In one embodiment, an accounting record includes data passed with an access accept message. In another embodiment, a network device writes some of the data in the accounting record to a log and will store it in a cache. In various related embodiments, a cache for a network device is a local memory, a database, a directory service, or other appropriate caches. In various embodiments, a log is a RDBMS, database, a flat file, or another appropriate storage mechanism. For example, in the context of
After some time a client session will end, block 270. For example, in the context of
After a client session has ended, a network device stops the client session. At that time, a stop session message is written to a log, block 280. In various embodiments, a network device writes the stop session message to a local log; the network device sends a message containing the stop session message to an AAA server, and the server writes the information to a log; or the network device sends a message containing the stop session message to a dedicated logging device, which then logs the information.
In various embodiments, the stop session record includes the data passed from an AAA server with an access accept message; or can be correlated with a start session record. For example, in the context of
In one embodiment, a client will migrate from a first network device to a second network device before the client's session ends. In a related embodiment, enough information is passed between a first network device and a second network device to enable the client's session to continue and not need reauthorization; and the second network device will write a stop session record after the client session has ended. For example, in the context of
In the embodiments described above, the access accept message, start session message, and the stop session message conform to the RADIUS protocol but include the additional data described above.
In summary, in performing the foregoing steps, the system keeps a detailed record of the data associated with authorization of a client without needing state at the AAA server, without having the AAA server perform multiple reads from the external resource, and without the AAA server needing to monitor packets to determine if it needs to inject data into the packet in order to complete the records to be written to the logs. The steps provide sufficient accounting information while at the same time, allowing AAA servers to be stateless, load balanced, and less burdened.
3.0 Implementation Mechanisms—Data Packet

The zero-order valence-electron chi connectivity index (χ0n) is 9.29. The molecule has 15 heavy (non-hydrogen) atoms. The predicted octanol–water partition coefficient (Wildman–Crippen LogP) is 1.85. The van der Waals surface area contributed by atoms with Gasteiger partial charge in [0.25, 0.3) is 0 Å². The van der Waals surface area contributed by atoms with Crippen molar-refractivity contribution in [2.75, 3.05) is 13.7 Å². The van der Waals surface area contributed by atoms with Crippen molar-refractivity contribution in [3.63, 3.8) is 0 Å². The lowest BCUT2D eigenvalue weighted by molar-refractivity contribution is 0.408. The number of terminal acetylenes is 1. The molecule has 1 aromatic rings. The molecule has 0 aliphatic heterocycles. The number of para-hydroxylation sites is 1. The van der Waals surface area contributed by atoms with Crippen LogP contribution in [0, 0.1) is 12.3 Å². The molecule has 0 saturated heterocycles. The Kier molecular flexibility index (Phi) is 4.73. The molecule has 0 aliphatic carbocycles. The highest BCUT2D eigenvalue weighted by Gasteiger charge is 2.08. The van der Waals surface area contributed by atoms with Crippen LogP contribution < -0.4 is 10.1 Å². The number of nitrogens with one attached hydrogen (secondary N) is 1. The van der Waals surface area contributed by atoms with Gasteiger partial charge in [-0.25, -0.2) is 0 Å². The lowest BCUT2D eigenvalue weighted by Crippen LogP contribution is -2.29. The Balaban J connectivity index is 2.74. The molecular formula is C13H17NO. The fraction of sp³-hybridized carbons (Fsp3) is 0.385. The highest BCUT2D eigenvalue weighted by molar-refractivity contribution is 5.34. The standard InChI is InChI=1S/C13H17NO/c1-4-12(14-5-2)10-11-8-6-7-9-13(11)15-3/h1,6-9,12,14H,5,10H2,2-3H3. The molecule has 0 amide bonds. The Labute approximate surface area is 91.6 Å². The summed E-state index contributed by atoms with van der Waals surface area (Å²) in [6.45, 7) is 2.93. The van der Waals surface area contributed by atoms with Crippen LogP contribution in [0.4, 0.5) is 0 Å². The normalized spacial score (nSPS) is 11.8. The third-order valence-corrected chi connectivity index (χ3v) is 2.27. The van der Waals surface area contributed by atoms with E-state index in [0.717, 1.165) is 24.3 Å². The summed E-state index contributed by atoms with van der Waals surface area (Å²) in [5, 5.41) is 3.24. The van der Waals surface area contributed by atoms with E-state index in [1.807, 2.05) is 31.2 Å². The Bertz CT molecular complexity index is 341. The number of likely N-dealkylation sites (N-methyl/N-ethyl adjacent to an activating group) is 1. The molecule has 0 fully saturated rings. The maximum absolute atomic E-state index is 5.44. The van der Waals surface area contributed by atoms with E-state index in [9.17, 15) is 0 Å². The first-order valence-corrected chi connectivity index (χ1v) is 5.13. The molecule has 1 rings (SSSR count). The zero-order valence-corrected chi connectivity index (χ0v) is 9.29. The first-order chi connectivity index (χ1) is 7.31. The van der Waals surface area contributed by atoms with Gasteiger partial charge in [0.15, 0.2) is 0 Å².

There are many possible formats in which an accounting record could be sent. Two broad categories of these are data handles and data packets. In various embodiments, accounting record data is sent via a RADIUS Vendor Specific Attribute, a RADIUS Class Attribute, or another appropriate fields in messages of appropriate protocols. In one embodiment, when data handles are used, a unique identifier is used as a reference to the data.
In one embodiment, accounting records are sent as data packets.
Some protocols, such as RADIUS, mandate that class attributes are returned un-modified by the client device in the subsequent accounting packets. In one embodiment, the RADIUS protocol is used; an accounting record is sent in RADIUS Class Attributes; and that data is returned with all subsequent accounting packets. In another embodiment, the RADIUS protocol is used; an accounting record is sent in RADIUS Vendor Specific Attributes; and that data is returned with all subsequent accounting packets. In various embodiments, RADIUS, TACACS+, Diameter, Security Assertion Markup Language (SAML), or other appropriate protocols capable of passing accounting data are used. Such protocols and a solution using them provide simplicity in implementation.
4.0 Implementation Mechanisms—Hardware Overview
Computer system 500 may be coupled via bus 502 to a display 512, such as a cathode ray tube (“CRT”), for displaying information to a computer user. An input device 514, including alphanumeric and other keys, is coupled to bus 502 for communicating information and command selections to processor 504. Another type of user input device is cursor control 516, such as a mouse, trackball, stylus, or cursor direction keys for communicating direction information and command selections to processor 504 and for controlling cursor movement on display 512. This input device typically has two degrees of freedom in two axes, a first axis (e.g., x) and a second axis (e.g., y), that allows the device to specify positions in a plane.
The invention is related to the use of computer system 500 for improving service accounting in a network. According to one embodiment of the invention, improving service accounting in a network is provided by computer system 500 in response to processor 504 executing one or more sequences of one or more instructions contained in main memory 506. Such instructions may be read into main memory 506 from another computer-readable medium, such as storage device 510. Execution of the sequences of instructions contained in main memory 506 causes processor 504 to perform the process steps described herein. In alternative embodiments, hard-wired circuitry may be used in place of or in combination with software instructions to implement the invention. Thus, embodiments of the invention are not limited to any specific combination of hardware circuitry and software.